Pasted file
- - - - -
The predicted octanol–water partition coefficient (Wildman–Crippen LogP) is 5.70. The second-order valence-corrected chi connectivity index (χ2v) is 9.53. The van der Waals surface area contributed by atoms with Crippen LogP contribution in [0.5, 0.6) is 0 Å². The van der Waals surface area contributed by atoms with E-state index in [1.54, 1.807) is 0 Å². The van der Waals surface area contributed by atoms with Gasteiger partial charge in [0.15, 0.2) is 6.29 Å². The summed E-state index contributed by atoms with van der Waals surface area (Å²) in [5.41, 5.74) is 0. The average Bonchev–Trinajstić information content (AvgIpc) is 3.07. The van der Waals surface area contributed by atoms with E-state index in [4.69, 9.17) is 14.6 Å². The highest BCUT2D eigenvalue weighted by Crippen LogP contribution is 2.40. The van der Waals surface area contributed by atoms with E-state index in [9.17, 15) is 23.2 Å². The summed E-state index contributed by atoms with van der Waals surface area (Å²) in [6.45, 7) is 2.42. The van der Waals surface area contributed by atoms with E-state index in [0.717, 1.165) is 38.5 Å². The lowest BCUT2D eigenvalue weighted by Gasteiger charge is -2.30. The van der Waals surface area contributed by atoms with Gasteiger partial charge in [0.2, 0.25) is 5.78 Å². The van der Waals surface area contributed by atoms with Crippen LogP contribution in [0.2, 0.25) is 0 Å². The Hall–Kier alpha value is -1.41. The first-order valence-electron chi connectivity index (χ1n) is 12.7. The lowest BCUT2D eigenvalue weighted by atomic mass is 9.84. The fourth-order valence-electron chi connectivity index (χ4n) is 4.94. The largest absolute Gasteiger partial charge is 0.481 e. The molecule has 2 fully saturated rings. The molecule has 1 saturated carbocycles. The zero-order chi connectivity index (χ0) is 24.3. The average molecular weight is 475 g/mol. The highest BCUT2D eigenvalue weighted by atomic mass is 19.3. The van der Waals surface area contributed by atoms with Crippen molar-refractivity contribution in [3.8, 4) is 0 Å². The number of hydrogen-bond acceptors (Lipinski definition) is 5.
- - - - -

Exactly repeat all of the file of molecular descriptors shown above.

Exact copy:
The predicted octanol–water partition coefficient (Wildman–Crippen LogP) is 5.70. The second-order valence-corrected chi connectivity index (χ2v) is 9.53. The van der Waals surface area contributed by atoms with Crippen LogP contribution in [0.5, 0.6) is 0 Å². The van der Waals surface area contributed by atoms with E-state index in [1.54, 1.807) is 0 Å². The van der Waals surface area contributed by atoms with Gasteiger partial charge in [0.15, 0.2) is 6.29 Å². The summed E-state index contributed by atoms with van der Waals surface area (Å²) in [5.41, 5.74) is 0. The average Bonchev–Trinajstić information content (AvgIpc) is 3.07. The van der Waals surface area contributed by atoms with E-state index in [4.69, 9.17) is 14.6 Å². The highest BCUT2D eigenvalue weighted by Crippen LogP contribution is 2.40. The van der Waals surface area contributed by atoms with E-state index in [9.17, 15) is 23.2 Å². The summed E-state index contributed by atoms with van der Waals surface area (Å²) in [6.45, 7) is 2.42. The van der Waals surface area contributed by atoms with E-state index in [0.717, 1.165) is 38.5 Å². The lowest BCUT2D eigenvalue weighted by Gasteiger charge is -2.30. The van der Waals surface area contributed by atoms with Gasteiger partial charge in [0.2, 0.25) is 5.78 Å². The van der Waals surface area contributed by atoms with Crippen LogP contribution in [0.2, 0.25) is 0 Å². The Hall–Kier alpha value is -1.41. The first-order valence-electron chi connectivity index (χ1n) is 12.7. The lowest BCUT2D eigenvalue weighted by atomic mass is 9.84. The fourth-order valence-electron chi connectivity index (χ4n) is 4.94. The largest absolute Gasteiger partial charge is 0.481 e. The molecule has 2 fully saturated rings. The molecule has 1 saturated carbocycles. The zero-order chi connectivity index (χ0) is 24.3. The average molecular weight is 475 g/mol. The highest BCUT2D eigenvalue weighted by atomic mass is 19.3. The van der Waals surface area contributed by atoms with Crippen molar-refractivity contribution in [3.8, 4) is 0 Å². The number of hydrogen-bond acceptors (Lipinski definition) is 5.